Through the web, MIT students can request one of the hundreds of CDs that Winstein and Mandel plan to buy and store electronically. The user would hear the music through one of the 16 TV channels that MIT Cable has made available to LAMP. This is completely legal, it turns out, and once a song has been requested, others as well as the person who made the request could enjoy it. The sound quality? "Better than FM radio,"Winstein said.

Distributed Collaboration System

Student PIs: Audrey Schaffer, Ryan Damico

Mars Gravity Biosatellite is a student-led project spread across three universities and two continents working to design, build, launch, and recover a low-Earth orbiting satellite in order to study the effects of Martian-level gravity on mammals. Students at MIT, the University of Washington, and the University of Queensland work in a highly interdisciplinary environment on engineering, science, business development, and program management. The projected launch date for the project is summer 2005, with an estimated total cost of $20 million.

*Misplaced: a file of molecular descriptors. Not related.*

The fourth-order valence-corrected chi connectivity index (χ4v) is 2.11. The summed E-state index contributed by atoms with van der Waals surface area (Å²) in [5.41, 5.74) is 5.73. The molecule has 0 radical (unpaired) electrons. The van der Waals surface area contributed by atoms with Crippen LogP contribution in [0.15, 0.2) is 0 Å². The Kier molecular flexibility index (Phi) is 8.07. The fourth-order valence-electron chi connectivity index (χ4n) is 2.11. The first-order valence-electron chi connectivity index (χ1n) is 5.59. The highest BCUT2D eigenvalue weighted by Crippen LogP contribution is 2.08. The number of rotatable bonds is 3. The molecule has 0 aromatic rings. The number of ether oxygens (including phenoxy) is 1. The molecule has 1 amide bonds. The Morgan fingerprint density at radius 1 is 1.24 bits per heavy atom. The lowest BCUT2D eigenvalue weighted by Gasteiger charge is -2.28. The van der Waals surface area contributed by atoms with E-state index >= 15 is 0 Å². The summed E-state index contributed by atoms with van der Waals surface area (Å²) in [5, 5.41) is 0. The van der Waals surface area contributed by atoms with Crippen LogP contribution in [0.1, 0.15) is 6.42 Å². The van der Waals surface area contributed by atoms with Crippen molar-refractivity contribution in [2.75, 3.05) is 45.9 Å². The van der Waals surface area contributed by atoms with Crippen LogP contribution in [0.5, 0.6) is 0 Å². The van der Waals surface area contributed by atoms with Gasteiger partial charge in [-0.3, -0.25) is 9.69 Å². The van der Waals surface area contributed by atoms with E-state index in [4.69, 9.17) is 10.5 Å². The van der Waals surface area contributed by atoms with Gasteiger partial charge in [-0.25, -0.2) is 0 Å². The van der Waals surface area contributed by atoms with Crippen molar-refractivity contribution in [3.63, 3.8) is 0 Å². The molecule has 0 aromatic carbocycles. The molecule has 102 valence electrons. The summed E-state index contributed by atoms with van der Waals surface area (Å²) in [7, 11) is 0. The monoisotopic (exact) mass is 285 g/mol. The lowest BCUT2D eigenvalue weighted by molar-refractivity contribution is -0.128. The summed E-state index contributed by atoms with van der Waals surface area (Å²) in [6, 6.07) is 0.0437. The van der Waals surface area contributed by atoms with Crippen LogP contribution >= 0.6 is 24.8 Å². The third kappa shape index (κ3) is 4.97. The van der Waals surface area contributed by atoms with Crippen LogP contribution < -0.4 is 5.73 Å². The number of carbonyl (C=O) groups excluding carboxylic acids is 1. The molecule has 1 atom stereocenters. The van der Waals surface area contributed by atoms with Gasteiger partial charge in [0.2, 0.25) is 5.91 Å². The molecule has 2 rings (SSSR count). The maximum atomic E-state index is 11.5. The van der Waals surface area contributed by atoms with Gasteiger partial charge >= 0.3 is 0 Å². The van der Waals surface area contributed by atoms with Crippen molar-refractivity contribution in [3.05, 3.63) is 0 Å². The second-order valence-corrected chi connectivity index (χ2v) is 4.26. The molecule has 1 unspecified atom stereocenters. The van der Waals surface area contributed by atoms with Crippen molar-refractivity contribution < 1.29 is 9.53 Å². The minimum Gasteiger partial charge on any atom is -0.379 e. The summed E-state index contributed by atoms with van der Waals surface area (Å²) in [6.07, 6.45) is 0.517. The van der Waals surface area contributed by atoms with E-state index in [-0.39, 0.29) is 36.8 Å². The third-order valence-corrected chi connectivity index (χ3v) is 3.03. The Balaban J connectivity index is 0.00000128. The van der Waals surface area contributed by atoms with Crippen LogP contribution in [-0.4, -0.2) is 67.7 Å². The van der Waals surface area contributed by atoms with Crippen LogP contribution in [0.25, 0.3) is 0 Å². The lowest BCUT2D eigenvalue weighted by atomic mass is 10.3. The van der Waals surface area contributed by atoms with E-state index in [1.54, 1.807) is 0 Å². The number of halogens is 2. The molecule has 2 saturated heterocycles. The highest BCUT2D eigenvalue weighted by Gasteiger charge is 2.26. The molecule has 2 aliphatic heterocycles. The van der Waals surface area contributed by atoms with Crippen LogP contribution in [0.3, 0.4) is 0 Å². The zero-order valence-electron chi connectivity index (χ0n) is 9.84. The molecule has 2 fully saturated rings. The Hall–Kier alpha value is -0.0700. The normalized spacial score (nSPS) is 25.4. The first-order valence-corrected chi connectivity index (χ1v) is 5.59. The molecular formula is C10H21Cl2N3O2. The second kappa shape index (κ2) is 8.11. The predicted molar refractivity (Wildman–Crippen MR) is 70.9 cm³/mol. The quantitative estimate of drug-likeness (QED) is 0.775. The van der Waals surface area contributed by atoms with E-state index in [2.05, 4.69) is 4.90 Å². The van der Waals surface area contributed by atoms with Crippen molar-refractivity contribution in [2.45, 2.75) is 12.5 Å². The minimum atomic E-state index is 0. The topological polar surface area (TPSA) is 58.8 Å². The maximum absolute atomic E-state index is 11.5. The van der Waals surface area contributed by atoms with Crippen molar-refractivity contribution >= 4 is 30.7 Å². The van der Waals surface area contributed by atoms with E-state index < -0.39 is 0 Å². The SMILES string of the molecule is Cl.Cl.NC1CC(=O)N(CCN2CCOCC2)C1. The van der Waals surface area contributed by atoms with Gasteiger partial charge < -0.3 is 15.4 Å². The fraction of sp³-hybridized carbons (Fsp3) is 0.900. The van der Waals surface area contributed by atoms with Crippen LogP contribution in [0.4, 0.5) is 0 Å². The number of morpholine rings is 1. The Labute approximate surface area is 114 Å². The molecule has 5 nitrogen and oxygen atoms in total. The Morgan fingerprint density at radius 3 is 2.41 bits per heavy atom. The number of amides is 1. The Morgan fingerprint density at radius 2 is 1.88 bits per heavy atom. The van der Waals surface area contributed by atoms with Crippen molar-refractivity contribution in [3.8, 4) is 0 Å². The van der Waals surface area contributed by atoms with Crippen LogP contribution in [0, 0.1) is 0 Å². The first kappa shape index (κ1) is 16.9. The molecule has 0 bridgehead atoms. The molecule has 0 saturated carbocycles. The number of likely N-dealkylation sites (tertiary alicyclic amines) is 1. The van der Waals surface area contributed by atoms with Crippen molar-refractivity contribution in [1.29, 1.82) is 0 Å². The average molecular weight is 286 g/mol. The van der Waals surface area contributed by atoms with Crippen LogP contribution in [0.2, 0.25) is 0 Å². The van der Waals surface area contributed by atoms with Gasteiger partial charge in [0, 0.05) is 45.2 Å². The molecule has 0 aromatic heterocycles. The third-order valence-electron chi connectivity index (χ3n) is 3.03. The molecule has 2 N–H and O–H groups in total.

Essential to team success is effective communication and collaboration for a group spread around the world. Through the iCampus project, Mars Gravity will create a "Distributed Collaboration System" that will allow easy, real-time access to information, scheduling and task tracking, and face-to-face communications for team members at all three universities. We will focus on data distribution, allowing all team members to access data and reports over the internet quickly and easily; project management, assigning and tracking action items, scheduling meetings across time zones, and coordinating management efforts; and video conferencing, conducting meetings more effectively by showing blackboard drawings and design prototypes in real-time. Modifying available software, the Mars Gravity Information Systems group will create a package of software that could be used by any project team working across large distances.


Student PI: Joe Heitzeberg